Idris Elba is, as always, promoting an assortment of projects, like his Netflix series Turn Up Charlie, and his directorial debut Yardie. That’s why he hosted Saturday Night Live and that’s why he sat down with the Hollywood Reporter to chat about his career, #MeToo and how he managed to get so much work in America (hint, a good American accent and The Wire). You can read the full piece here – you can actually feel Idris flirting a bit with the interviewer, in between talking about his plans to wed his fiancee next month. It’s an enjoyable read. Some highlights:
Why he works so much: “It’s not about the money. It’s that I watched my dad die [in 2013]. And he and I had big plans. There was this sense of, ‘You’re going to go to America and make it, son,’ and I did and I wanted to come back and share it with him. But by that time, he wasn’t well, so I never got the chance to show him the fruits of my labor. We’d talked about all the things he could have if I made it, but then he got sick. It was heartbreaking, but it also grounded the f–k out of me. So, when someone tells me, ‘You’re doing a bit too much.’ I’m like, ‘I’m going to die one day. I’m going to take that last breath, and you know what I don’t want to be thinking when I do? I should’ve done that.’ ”
Trying to get work in America in his early days: “Back then, the U.K. black actors didn’t even go up for African-American roles. The feeling was, why would they? You go to McDonald’s to get burgers. You don’t go into McDonald’s to get fish and chips.”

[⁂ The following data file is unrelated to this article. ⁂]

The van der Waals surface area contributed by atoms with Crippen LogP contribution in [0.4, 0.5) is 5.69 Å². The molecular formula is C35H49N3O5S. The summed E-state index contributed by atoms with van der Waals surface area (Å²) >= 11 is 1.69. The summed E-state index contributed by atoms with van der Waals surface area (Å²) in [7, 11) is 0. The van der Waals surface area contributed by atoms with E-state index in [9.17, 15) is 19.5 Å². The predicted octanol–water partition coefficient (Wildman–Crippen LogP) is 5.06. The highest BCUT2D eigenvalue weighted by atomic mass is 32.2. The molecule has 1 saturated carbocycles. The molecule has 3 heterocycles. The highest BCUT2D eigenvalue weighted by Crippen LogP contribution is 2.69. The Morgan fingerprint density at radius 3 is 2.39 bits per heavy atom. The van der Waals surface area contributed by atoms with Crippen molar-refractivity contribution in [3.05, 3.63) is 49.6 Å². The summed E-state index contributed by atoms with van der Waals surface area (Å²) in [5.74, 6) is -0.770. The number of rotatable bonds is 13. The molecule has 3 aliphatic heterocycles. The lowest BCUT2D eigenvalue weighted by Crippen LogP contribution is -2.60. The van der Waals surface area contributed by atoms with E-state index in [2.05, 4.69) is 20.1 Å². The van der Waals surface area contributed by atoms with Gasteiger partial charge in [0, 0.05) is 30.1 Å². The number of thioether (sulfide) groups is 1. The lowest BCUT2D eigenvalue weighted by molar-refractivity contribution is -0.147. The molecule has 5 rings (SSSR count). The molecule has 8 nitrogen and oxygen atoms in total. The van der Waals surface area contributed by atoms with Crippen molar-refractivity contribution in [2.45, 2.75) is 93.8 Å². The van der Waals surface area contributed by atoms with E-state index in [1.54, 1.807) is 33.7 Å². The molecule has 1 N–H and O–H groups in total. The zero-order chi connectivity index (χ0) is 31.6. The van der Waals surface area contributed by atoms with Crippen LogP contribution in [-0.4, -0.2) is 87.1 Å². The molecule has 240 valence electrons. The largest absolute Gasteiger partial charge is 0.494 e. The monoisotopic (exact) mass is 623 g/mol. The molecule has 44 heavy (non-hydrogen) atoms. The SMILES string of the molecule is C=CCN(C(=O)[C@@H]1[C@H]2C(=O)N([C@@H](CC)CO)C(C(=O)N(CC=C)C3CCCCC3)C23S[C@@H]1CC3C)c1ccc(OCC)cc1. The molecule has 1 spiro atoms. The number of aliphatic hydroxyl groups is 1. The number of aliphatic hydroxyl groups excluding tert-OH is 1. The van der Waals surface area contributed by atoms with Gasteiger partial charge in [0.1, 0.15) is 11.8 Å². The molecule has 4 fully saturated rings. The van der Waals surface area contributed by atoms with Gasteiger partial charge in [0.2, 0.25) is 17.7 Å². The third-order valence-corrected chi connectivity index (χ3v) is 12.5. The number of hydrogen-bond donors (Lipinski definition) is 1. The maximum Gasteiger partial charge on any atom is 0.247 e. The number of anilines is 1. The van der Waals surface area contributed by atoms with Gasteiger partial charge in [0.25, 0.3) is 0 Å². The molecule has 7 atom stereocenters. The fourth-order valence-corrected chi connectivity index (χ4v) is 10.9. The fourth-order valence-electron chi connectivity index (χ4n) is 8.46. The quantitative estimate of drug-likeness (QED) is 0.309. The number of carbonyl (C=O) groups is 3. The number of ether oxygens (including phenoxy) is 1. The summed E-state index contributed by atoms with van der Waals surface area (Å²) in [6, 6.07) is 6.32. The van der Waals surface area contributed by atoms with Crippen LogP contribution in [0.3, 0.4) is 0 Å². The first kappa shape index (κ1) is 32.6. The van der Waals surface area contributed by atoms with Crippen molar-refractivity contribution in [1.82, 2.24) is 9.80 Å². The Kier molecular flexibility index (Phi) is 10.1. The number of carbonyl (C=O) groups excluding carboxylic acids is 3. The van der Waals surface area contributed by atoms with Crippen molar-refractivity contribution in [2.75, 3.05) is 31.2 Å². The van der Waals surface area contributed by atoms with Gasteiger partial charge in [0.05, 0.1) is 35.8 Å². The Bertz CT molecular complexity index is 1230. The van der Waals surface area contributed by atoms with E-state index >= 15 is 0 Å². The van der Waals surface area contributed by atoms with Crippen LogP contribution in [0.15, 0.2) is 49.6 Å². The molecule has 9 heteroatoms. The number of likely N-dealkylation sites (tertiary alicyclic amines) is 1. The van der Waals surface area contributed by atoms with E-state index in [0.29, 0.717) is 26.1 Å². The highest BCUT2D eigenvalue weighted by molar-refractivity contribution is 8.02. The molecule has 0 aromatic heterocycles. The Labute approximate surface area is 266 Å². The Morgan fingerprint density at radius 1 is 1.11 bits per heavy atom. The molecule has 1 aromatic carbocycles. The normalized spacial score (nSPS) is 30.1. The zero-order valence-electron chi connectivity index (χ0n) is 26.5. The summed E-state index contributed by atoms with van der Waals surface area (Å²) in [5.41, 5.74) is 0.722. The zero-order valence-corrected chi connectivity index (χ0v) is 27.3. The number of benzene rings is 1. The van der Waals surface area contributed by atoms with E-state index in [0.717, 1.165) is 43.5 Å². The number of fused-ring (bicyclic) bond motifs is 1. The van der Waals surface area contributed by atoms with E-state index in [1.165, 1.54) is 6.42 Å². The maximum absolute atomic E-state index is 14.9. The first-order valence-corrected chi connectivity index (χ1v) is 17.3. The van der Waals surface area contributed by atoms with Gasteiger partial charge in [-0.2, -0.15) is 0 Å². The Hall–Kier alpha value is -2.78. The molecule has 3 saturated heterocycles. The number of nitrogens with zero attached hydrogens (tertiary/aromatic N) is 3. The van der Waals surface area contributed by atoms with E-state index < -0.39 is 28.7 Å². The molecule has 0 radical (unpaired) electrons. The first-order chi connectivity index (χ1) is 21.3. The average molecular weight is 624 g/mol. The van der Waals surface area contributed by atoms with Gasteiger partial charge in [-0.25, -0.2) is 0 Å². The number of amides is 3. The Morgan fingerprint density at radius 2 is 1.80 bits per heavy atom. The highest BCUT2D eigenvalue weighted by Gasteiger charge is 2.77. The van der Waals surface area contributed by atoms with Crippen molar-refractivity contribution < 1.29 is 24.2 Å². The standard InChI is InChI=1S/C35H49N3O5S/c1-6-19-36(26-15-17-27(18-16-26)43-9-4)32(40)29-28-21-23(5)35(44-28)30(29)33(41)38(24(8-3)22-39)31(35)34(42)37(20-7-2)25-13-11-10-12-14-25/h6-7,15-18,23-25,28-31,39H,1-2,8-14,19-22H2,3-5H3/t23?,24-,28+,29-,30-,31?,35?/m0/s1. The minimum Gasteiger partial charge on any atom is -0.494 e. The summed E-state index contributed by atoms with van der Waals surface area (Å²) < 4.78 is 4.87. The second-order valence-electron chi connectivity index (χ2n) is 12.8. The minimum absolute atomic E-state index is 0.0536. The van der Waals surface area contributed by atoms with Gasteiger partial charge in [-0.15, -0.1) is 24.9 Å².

On #MeToo: When I try to ask about an early February report of him being in talks to star in Deeper, a sci-fi thriller written by Max Landis, who’s been accused of sexual misconduct, Elba stops me before I can articulate the full question. “I wasn’t signed on,” he says. “It was a rumor.” Still, my question holds: How does he draw the line between who to work with and who not to? It is the first and only time since Elba sat down that he isn’t entirely at ease. “If any individual that’s involved in a [story] that you want to tell is [also] involved in something that personally dismantles the value of the project, that’s just common sense, you do what’s right,” he says, without explicitly stating what that entails. “But I don’t approach a story thinking about whether someone has been this or that. If it arises in the scenario, then that’s something you deal with.”
The journalist doesn’t press, but I would have been interested in his answer to a follow-up question of “but HOW do you deal with it when an accused predator is part of the project?” Granted, I trust Idris in a general sense. I trust that he’s not out there, abusing women or harassing them or anything like that. He also seems like a man who has a low tolerance for that in other men, and coworkers. That being said, too many predators have been outed and I don’t really have faith that all of my faves will be able to avoid working with every single problematic person for their rest of their careers. So I would like to know how Idris deals with it. My guess is that he’ll deal with it on a case by case basis.
Photos courtesy of WENN, Avalon Red.